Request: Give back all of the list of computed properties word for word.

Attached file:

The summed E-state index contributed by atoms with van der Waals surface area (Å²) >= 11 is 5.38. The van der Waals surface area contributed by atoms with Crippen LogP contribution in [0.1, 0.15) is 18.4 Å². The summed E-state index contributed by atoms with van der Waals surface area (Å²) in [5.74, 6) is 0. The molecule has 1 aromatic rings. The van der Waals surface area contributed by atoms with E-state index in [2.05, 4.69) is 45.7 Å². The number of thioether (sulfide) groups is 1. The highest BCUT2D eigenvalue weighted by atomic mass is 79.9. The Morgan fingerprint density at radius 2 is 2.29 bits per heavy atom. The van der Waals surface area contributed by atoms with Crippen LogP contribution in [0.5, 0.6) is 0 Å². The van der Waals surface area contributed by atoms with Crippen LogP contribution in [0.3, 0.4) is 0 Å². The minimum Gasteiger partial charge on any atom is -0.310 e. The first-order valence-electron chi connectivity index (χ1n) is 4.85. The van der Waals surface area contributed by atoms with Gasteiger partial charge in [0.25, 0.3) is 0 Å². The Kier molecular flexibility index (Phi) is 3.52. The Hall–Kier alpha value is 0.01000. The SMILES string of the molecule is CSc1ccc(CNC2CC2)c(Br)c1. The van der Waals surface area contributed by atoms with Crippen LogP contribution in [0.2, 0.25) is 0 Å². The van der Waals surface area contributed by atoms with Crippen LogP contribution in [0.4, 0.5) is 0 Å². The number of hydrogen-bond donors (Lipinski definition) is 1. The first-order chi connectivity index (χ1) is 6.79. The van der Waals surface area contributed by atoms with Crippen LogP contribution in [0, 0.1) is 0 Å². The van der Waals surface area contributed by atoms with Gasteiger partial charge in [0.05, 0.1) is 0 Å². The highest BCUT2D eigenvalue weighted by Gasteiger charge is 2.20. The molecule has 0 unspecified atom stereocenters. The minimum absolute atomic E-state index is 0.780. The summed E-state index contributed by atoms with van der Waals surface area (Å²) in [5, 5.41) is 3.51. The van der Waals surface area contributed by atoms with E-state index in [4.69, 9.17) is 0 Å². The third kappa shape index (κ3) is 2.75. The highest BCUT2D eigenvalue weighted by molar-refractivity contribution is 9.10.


The summed E-state index contributed by atoms with van der Waals surface area (Å²) >= 11 is 5.38. The van der Waals surface area contributed by atoms with Crippen LogP contribution in [0.1, 0.15) is 18.4 Å². The summed E-state index contributed by atoms with van der Waals surface area (Å²) in [5.74, 6) is 0. The molecule has 1 aromatic rings. The van der Waals surface area contributed by atoms with E-state index in [2.05, 4.69) is 45.7 Å². The number of thioether (sulfide) groups is 1. The highest BCUT2D eigenvalue weighted by atomic mass is 79.9. The Morgan fingerprint density at radius 2 is 2.29 bits per heavy atom. The van der Waals surface area contributed by atoms with Crippen LogP contribution in [0.5, 0.6) is 0 Å². The van der Waals surface area contributed by atoms with Crippen LogP contribution in [0.3, 0.4) is 0 Å². The minimum Gasteiger partial charge on any atom is -0.310 e. The first-order valence-electron chi connectivity index (χ1n) is 4.85. The van der Waals surface area contributed by atoms with Gasteiger partial charge in [0.25, 0.3) is 0 Å². The Kier molecular flexibility index (Phi) is 3.52. The Hall–Kier alpha value is 0.01000. The SMILES string of the molecule is CSc1ccc(CNC2CC2)c(Br)c1. The van der Waals surface area contributed by atoms with Crippen LogP contribution in [0.2, 0.25) is 0 Å². The van der Waals surface area contributed by atoms with Crippen LogP contribution in [0.4, 0.5) is 0 Å². The number of hydrogen-bond donors (Lipinski definition) is 1. The first-order chi connectivity index (χ1) is 6.79. The van der Waals surface area contributed by atoms with Crippen LogP contribution in [0, 0.1) is 0 Å². The van der Waals surface area contributed by atoms with Gasteiger partial charge in [0.05, 0.1) is 0 Å². The highest BCUT2D eigenvalue weighted by Gasteiger charge is 2.20. The molecule has 0 unspecified atom stereocenters. The minimum absolute atomic E-state index is 0.780. The summed E-state index contributed by atoms with van der Waals surface area (Å²) in [5, 5.41) is 3.51. The van der Waals surface area contributed by atoms with E-state index in [4.69, 9.17) is 0 Å². The third kappa shape index (κ3) is 2.75. The highest BCUT2D eigenvalue weighted by molar-refractivity contribution is 9.10.